Heavy lift specialist Mammoet utilised its PTC210-DS ring crane to replace the leg cranes on Cadeler’s wind farm installation jack-up vessels Wind Orca and Wind Osprey on behalf of GustoMSC.


Source: Mammoet

Cadeler replaced the cranes to handle the next generation of wind turbines and their components, with the units now offering a lifting capacity of 1,600 tonnes.

For Mammoet, the project required one of the largest cranes in its fleet, the PTC210-DS, with the work taking place at its yard in Schiedam, the Netherlands. Dirk Knoester, senior adviser at Mammoet, said:  “The PTC210-DS is the perfect crane for this job. It has a relatively small footprint combined with 360-degree slewing, with the possibility to switch between fixed and luffing jib mode (as only the PTCs can) resulting in the largest possible working area. 

“PTC cranes can also be assembled in numerous configurations and thus a tailor-made configuration is feasible for any job: different main boom and jib lengths, fixed or luffing jib, different amounts of counterweight and two ring diameters.” 

These attributes made it an ideal crane for this project, where jack-up vessels were to be positioned on either side of Mammoet’s quay, which has a peninsula configuration. This allowed two vessels to be worked on together.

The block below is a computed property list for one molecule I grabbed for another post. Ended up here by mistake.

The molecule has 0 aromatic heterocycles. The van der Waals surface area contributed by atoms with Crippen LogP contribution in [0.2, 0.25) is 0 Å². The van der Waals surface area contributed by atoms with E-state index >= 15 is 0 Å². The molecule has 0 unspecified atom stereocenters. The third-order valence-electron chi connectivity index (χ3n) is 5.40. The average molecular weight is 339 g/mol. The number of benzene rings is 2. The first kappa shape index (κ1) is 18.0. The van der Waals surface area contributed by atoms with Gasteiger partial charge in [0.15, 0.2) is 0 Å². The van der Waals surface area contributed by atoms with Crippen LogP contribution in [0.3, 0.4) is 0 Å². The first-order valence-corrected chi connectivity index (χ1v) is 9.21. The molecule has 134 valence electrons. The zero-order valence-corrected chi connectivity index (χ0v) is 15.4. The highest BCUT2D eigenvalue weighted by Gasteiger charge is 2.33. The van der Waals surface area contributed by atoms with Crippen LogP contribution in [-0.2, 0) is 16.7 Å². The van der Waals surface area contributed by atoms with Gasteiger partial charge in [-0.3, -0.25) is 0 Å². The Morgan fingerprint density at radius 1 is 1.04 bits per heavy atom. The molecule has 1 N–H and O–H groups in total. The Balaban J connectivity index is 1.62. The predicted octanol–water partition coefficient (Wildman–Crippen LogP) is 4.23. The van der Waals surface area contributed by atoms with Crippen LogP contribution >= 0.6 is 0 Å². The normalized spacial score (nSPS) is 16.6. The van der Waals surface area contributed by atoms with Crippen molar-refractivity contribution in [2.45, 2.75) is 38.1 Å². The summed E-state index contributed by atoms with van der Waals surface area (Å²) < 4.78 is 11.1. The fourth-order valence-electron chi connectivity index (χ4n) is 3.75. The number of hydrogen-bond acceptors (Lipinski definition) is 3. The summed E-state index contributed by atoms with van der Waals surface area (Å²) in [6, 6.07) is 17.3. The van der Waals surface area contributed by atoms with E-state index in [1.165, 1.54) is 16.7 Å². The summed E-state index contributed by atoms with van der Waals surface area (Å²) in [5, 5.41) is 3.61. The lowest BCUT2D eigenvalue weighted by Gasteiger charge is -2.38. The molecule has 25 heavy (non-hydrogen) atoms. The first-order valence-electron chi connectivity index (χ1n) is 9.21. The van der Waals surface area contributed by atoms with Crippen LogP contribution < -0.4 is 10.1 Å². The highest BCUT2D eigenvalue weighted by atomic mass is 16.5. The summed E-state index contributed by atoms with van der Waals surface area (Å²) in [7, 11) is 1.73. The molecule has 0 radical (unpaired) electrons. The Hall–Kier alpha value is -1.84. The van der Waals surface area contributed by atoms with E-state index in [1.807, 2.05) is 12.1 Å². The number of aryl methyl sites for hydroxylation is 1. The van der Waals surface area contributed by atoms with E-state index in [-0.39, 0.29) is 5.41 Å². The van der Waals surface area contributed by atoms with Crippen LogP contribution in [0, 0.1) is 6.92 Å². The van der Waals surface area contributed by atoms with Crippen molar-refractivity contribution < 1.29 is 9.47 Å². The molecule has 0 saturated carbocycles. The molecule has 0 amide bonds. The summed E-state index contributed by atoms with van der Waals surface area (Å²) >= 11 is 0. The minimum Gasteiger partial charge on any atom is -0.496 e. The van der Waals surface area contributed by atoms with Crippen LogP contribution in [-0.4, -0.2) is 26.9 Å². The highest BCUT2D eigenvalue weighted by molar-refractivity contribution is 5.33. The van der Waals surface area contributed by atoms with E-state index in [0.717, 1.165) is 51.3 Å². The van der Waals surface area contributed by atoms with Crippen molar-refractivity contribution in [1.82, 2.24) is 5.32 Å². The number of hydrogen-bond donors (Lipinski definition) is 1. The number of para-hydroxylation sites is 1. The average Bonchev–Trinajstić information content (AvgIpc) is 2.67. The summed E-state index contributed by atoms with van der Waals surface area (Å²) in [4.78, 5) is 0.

With Wind Orca and Wind Osprey moored on opposite sides of the quay, the PTC210-DS could be positioned in the centre, slotted between both vessels.  

The new leg cranes comprised four main sections that needed to be installed: the pedestal, the rotating platform, the A-frame and the 149 m-long main boom. To enhance stability and control during the main boom lifts, an LR1800-1.0 crawler crane was used as an assist crane. Working together, the PTC210-DS lifted one end of the boom as the crawler crane lifted the other. 

Performing this operation on a busy quay was a challenge that required effective space management. Mammoet’s Schiedam location serves many active projects in Belgium and the Netherlands on a daily basis. The site had to serve as a temporary laydown area for all components being added to the Wind Orca and Wind Osprey, including the large booms.  

Work on Wind Orca and Wind Osprey will continue this year, with completion anticipated later in 2024.